Wrapping, snapping, rubbing, busting. Fighting fish around structure is difficult. You have to do all the other things correct, PLUS apply the tactics that will keep your fish from breaking off. The logs and branches, boulders and rocks add a whole new dimension to landing fish, and a big trout that’s been around the block knows these obstacles and will use them to frustrate your endeavors to net them. My new home waters have forced some serious reflection on how to minimize the heartache of a lost fish (especially those nice ones) when that line finds something besides water to slice against. I’ve landed on four techniques that help me when fighting trout around structure. Fight fish fast. Fight fish close. Move your body. Move your rod. We’ll cover each…
I like to begin my articles with a story, but the tales of woe I’ve gathered over the years of untangling knots in my leader are too many and too varied to attempt narrowing them down into a single memorable incident. I’ve come to accept that the endless tangles and twists in my leaders are the price of admission for this sport we love. There’s a sort of affection for these frustrating tangles we all must experience if we are to enjoy fly fishing that almost makes them special. Almost…
When confidence is considered in fly fishing, it is typically in reference to confidence flies. The list of articles on what confidence flies are and how to develop them is lengthy. I’m probably due for one myself at WadeOutThere. I have my fair share of confidence flies, but that list is for another article. Everyone has their own flies they believe will catch fish. They are our go-to flies and typically find us after some time on the water. More important than the flies themselves are what they do for us.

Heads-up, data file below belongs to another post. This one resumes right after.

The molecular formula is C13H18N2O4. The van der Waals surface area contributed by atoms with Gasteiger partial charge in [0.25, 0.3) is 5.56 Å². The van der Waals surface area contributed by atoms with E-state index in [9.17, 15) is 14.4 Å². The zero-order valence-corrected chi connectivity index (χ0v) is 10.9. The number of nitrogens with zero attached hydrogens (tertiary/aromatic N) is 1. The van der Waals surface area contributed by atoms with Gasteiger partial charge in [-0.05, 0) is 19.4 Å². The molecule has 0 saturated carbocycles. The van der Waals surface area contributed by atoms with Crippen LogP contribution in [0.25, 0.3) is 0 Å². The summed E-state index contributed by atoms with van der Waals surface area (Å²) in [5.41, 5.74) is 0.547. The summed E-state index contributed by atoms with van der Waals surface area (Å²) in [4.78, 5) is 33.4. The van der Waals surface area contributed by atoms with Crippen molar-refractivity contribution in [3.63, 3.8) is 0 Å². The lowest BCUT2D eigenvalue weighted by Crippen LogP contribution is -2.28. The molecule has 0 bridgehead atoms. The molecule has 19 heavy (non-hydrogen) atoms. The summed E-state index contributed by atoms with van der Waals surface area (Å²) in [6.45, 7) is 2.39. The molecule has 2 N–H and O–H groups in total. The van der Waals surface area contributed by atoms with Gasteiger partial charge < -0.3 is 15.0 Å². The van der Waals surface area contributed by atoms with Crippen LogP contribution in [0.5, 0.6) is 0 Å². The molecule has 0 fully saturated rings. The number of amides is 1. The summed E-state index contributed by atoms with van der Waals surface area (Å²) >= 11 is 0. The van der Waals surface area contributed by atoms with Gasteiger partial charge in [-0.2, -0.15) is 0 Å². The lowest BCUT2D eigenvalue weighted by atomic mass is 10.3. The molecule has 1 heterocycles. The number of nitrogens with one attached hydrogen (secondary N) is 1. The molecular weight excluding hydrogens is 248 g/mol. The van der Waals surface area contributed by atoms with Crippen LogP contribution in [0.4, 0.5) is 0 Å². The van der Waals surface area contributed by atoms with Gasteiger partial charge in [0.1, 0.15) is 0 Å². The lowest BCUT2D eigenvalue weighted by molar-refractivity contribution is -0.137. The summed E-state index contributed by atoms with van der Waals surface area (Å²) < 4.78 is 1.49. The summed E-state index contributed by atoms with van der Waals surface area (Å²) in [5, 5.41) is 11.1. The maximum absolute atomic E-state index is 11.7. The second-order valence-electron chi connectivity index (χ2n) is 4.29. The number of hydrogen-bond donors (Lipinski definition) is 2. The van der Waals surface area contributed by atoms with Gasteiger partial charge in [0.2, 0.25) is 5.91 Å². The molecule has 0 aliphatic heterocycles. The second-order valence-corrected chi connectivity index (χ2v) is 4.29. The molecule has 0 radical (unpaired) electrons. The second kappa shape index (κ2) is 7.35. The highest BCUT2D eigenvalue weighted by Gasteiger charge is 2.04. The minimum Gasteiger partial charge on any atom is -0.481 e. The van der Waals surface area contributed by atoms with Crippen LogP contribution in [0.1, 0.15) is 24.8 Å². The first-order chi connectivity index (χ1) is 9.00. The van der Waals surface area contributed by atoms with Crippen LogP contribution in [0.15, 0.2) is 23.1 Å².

Tactics and Techniques
When I first started fishing to the middle of the water column, it was typically to trout eating just below the surface. The hopper dropper (or dry dropper) was my primary tactic. But the more I fished, the more I saw opportunities to fish the middle of the water column that were not best suited for the dry dropper technique.
“I’d say just time on the water. You have to put in the time, if you want to get better.” “I think it was when I started spending a lot more time on the water that I really began to improve.” “Time on the water is the most important thing. You have to put in the time” Time on the water. We’ve all heard it at this point. So many anglers attribute this single factor as the most important step towards improvement on their fly fishing journey. I’ve come to believe that making significant strides in our fly fishing abilities is not that far out of reach if we do what we can to make the most of our time on the water.
Getting your flies down is a requirement if you want to catch trout while nymphing. It’s just the way it is. I cringe when I think of all the hours I’ve spent with flies in the water and very little chance of catching trout because I didn't understand this concept. This article is an attempt to spare you some of those wasted hours, and perhaps introduce some new techniques.
If you change one thing at a time on the river you are able to assess and analyze how that one variable affects the results and be more certain about what is working. I say more certain because there’s no guarantees in fishing, but I think we can at least get closer to a reasonable idea if we approach it methodically.
Is there a fish in this water? Will I catch one? It’s these questions that bring hope and wonder to the process of fishing. Sight fishing changes things. We see a fish, cast to it, and because we have eliminated the one giant variable that we are constantly dealing with when fishing, we expect to catch the fish we see. Or at least our frustrations peak when we don't. It's called sight fishing for a reason, but the observation has just begun once we find the fish we’ll cast to, and there’s wonder in hope in that as well.